Portable Music: The Early Years – A Turntable for Your Car
We are all so accustomed to being able to take our music with us wherever we go that the thought of being without it may come as a shock to the youngsters out there. 'Tis true, we weren't always as mobile with our sounds as we are now, but that didn't mean the idea wasn't there. Au contraire!
Let's look back to 1956 then, shall we? There were no cassettes or 8-track tapes, obviously no CDs ... and digital media? Hell, this was even pre-Jetsons, so the fantasy wasn't even born. There were, however, a couple of forward thinkers at Columbia, and in 1956 -- the year Elvis broke down the door to the future -- they began offering portable record players made for your car.
The newfangled mobile entertainment was offered up as an option by Chrysler Motors for their Dodge, DeSoto and Plymouth models. The player was made to play 45RPM 7-inch vinyl records, and featured a slide out turntable device that was mounted under the dashboard.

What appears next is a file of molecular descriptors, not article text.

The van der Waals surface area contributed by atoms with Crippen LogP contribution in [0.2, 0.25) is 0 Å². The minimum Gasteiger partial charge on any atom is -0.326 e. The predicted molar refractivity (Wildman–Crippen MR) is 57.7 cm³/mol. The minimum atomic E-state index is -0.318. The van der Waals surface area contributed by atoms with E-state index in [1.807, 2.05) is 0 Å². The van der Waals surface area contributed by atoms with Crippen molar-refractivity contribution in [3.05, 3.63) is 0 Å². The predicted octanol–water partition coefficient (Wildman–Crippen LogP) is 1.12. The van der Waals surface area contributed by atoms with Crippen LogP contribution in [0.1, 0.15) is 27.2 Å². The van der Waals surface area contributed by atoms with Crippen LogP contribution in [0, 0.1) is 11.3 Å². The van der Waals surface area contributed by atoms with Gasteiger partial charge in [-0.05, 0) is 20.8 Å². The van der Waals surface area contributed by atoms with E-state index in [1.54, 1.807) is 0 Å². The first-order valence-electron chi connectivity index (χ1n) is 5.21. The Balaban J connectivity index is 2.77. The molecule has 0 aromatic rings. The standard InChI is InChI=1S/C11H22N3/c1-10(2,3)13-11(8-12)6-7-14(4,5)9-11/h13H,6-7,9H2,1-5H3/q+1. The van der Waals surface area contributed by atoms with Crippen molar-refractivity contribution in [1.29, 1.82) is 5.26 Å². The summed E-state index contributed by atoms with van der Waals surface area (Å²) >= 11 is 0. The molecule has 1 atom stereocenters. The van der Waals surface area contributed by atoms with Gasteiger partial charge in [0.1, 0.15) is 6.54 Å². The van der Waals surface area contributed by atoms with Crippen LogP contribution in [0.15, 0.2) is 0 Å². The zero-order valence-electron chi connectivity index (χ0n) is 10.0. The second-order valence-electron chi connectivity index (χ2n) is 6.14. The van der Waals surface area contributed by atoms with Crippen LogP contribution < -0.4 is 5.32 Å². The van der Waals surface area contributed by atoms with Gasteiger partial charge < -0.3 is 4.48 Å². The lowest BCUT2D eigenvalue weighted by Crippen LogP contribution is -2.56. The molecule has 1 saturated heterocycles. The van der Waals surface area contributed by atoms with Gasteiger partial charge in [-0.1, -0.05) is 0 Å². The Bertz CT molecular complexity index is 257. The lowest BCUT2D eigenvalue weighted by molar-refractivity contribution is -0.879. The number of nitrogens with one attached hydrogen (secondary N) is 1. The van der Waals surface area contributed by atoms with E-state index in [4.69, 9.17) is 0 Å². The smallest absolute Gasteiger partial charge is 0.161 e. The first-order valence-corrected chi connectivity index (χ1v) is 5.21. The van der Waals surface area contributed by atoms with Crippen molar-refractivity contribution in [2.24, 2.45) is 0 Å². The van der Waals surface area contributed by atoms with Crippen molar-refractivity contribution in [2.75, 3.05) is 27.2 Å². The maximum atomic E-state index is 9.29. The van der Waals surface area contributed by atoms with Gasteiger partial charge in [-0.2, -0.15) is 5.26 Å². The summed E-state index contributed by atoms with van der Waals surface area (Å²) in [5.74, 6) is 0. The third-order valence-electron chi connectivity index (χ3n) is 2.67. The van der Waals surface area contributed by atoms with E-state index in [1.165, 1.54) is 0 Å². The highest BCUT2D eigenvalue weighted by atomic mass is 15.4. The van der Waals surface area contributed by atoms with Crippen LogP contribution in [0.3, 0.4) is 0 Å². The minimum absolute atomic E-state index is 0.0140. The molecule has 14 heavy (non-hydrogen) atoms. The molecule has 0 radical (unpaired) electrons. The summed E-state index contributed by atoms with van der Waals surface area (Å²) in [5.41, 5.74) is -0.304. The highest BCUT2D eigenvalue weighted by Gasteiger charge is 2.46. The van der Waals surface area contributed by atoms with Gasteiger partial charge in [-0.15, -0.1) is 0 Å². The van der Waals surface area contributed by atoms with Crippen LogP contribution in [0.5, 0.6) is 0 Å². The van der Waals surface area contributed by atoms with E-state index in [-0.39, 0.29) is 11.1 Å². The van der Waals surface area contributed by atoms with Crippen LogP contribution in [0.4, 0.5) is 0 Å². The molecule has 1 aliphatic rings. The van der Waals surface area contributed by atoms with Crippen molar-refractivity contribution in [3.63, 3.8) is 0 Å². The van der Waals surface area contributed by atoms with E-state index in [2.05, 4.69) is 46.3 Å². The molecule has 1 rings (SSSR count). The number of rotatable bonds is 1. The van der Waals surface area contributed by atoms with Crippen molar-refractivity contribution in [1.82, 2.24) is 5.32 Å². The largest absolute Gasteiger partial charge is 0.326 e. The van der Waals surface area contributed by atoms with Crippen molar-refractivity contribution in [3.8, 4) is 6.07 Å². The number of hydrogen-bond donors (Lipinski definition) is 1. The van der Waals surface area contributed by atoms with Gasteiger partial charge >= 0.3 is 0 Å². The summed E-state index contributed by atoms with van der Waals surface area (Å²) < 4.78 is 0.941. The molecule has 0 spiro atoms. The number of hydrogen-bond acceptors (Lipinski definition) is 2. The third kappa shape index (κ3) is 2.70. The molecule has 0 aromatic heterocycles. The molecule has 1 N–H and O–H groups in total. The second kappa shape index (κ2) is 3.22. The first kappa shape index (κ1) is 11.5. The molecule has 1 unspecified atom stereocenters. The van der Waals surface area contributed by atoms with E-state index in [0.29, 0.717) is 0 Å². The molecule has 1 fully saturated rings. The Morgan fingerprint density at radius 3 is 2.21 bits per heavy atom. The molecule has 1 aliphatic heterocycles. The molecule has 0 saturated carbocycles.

Looking like a modified dashboard, the player would slide out to reveal the turntable. With a simple flip of a switch, you could go from lo-fi AM radio to low-fi record player! Even Lawrence Welk had one!
Obviously, though hearts and ears may have been in the right place, a quick reality check was overlooked, for when the car in question would go about your average drive, the bumps in the road would, obviously, make the record skip. Hard to believe they didn't see that one coming. There was also another hitch. According to Cnet, an exclusive "content arrangement" with Columbia meant that drivers could listen only to artists signed to Columbia Records. We're still not sure how that would have worked.
The record player option was short-lived, lasting only one year. It was revived for the 1960 Plymouth with a similar model, but failed to gain any momentum. Obviously, we have come a long way since those days. The guy who thought up the turntable in a car would probably gasp in wonder at what has become of portable music over the years.
We salute him for giving it a go back in 1956.